Ten Steps to Creating a High-Freedom Work Environment

Ten Steps to Creating a High-Freedom Work Environment

Work Rules! by Laszlo BockLately, I’ve been curious about how companies create creative environments that retain employees and keep profits high.  I just finished Work Rules! Insights from inside Google that will transform how you live and lead, by Laszlo Bock. Laszlo Bock shares what Google has done well and what Google has done poorly, in the hopes that others can benefit from years of experimentation and experience. He covers many topics from how to interview candidates, to the effect of manager quality, to their people program goals of efficiency, community, and innovation.

At the end of the book Laszlo Bock recommends ten steps you can take that will transform your team or workplace into a high-freedom environment. Here they are:

#1: Give your work meaning

Since work takes up at least one-third of your life (and half of your waking hours), meaningful work will attract and motivate people. It has to be about more than just the paycheck. Connect work to an idea or value that honestly reflects your goals and what you are doing. Like he says, “Whatever you’re doing, it matters to someone. And it should matter to you. As a manager, your job is to help your people find that meaning.” p. 341

#2: Trust your people

Be transparent and honest with your people and give them a voice in how things work. This means that you’ll have to give up a bit of your authority so that you give them freedom to create.

#3: Hire only people who are better than you

It is an error to compromise on hiring quality. A bad hire is toxic, not only because they don’t perform well but also because they drag others down too. Hire by committee and take your time. It’s more important to fill a job with the right person than fill a job quickly. It’s a slower process but in the end, you’ll have a stronger team.

#4: Don’t confuse development with managing performance

“Make developmental conversations safe and productive by having them all the time.” p. 343

As a manager, start conversations with the attitude of “How can I help you be more successful?” You want to help your people learn and this is done with caring so that their defenses don’t go up. Keep goal-setting conversations separate from performance reviews.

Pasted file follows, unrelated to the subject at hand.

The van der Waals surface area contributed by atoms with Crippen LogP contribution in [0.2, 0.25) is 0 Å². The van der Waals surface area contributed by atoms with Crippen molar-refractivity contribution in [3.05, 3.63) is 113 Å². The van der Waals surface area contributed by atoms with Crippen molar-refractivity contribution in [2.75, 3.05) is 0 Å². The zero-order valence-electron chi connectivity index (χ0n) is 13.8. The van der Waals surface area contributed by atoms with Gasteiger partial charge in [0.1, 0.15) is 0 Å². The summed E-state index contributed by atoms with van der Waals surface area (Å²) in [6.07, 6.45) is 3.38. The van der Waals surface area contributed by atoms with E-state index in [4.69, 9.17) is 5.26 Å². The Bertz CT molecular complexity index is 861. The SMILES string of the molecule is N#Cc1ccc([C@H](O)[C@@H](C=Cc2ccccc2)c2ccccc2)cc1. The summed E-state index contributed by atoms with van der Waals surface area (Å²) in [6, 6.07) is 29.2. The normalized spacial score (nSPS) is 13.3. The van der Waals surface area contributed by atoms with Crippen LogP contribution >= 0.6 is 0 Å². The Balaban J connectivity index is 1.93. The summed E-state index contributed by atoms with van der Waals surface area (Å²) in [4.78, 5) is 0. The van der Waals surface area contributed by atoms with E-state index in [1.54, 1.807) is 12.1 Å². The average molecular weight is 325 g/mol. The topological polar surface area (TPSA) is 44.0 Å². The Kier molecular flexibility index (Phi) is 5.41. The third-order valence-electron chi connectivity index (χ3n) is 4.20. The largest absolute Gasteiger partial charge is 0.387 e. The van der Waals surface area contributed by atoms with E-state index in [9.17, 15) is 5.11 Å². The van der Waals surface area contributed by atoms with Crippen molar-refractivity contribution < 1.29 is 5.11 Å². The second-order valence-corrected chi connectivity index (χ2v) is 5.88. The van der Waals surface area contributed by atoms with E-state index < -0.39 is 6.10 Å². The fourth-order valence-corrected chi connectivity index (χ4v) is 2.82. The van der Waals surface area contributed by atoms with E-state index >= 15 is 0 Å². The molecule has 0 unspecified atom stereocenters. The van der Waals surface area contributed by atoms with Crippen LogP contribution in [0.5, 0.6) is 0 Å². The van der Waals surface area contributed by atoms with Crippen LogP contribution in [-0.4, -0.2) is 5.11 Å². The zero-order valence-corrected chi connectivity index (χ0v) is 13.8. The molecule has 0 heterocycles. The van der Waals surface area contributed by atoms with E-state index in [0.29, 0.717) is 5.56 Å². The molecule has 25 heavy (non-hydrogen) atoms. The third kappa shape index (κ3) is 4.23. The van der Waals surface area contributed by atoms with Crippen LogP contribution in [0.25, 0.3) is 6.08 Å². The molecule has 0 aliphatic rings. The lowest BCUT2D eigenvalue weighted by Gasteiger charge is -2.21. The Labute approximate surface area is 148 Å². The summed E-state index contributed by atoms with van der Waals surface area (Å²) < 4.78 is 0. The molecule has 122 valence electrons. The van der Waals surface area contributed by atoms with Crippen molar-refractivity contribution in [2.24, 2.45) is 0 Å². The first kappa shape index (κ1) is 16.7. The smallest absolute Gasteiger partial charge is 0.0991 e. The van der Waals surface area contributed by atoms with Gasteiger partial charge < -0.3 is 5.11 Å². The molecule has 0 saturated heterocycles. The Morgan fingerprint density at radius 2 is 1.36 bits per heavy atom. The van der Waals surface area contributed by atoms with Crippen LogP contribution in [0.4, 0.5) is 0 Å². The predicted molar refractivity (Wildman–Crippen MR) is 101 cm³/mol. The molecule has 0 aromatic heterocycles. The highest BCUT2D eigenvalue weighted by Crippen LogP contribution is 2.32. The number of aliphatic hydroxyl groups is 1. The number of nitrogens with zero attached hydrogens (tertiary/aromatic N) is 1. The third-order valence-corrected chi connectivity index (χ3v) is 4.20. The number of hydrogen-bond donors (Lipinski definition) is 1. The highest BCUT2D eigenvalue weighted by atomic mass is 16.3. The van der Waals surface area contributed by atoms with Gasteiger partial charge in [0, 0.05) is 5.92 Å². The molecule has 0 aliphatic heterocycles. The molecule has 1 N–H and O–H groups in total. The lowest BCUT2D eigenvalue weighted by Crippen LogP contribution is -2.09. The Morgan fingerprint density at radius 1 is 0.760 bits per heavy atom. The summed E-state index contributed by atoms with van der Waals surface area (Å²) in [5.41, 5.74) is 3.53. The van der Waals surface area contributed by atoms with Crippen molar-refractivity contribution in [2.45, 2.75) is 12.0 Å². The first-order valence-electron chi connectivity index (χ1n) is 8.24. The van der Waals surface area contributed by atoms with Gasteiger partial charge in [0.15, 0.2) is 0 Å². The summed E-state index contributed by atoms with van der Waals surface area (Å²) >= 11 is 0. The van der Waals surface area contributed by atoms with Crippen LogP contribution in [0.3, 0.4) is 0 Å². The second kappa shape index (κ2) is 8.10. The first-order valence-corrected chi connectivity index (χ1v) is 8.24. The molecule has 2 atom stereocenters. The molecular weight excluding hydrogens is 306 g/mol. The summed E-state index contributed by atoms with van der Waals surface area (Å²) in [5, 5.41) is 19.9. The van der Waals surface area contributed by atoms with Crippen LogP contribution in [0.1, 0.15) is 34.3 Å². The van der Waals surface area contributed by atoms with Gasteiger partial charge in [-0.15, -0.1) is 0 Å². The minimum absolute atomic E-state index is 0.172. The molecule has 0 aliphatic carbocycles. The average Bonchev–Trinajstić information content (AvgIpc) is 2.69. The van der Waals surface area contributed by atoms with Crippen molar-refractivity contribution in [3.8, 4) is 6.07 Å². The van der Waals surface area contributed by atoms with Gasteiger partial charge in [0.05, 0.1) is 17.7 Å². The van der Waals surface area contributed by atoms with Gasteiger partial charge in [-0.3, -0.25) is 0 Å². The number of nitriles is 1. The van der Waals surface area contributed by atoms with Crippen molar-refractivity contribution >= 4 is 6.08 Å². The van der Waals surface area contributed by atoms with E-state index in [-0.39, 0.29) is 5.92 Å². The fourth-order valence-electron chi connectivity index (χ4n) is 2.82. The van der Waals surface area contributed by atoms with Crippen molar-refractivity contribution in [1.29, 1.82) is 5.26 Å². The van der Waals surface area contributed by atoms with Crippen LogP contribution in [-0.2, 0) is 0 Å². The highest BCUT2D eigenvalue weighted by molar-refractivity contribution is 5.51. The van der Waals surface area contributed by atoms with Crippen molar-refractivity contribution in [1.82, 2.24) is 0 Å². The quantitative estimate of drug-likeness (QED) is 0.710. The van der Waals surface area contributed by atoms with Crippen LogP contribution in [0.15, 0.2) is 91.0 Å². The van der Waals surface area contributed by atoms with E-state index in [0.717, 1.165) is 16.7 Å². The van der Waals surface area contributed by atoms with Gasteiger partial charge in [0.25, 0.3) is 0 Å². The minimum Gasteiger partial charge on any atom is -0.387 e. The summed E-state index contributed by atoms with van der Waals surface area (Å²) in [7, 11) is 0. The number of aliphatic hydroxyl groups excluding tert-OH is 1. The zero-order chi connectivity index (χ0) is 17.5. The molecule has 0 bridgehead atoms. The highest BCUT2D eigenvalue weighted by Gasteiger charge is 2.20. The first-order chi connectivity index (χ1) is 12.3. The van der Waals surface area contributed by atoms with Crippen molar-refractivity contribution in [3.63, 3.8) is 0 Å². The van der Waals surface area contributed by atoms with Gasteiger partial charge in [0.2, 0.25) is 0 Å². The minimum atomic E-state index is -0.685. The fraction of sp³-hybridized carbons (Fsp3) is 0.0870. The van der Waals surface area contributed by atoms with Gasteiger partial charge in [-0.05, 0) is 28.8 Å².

#5: Focus on two tails

Study your best performers. Discover their niche (or sub-niche) and discover why they are more successful than others. Enlist your stars to share their knowledge; this will help them grow as they help others.

Have compassion for your worst performers. Help them learn or to find new roles. If that fails, help them exit.

#6: Be frugal and generous

Offer things that don’t cost you anything. For example, bring services in-house (like massage, yoga classes), negotiate lunch delivery from your favorite sandwich shop, and have your own people be guest speakers.

Be generous when your people are most in need. For example, when a spouse dies or when someone needs emergency medical attention.

Nonverbal Science Comment: Both examples are ways of showing appreciation and encouragement. If you are cognoscente of the Five Languages of Appreciation in the Workplace, you can show appreciation in meaningful ways.

#7: Pay unfairly

Remember that most of your team’s value comes from the top 10% of performers. This means that your best people are worth a lot more than your average people. Make sure that your top people feel valued with higher pay and other benefits.

#8: Nudge

Nudge, or encourage, your people without dictating. For example, nudge them to take care of their health and their finances for retirement. How? If you provide snacks, put the healthy ones in full sight and at eye level while you put the junk food in closed containers in less visible locations.

#9: Manage the rising expectations

Tell people that you’ll be experimenting with new ideas and be ready to eat humble pie if they don’t go well. Be genuine and open.

#10: Enjoy! And then go back to #1 and start again

You can create a place where you want to work. You can create a place where the most talented people want to work. Building a great culture and environment requires constant learning and tweaking. Change is part of this process. Keep experimenting and stay flexible.

Work Rules! by Laszlo Bock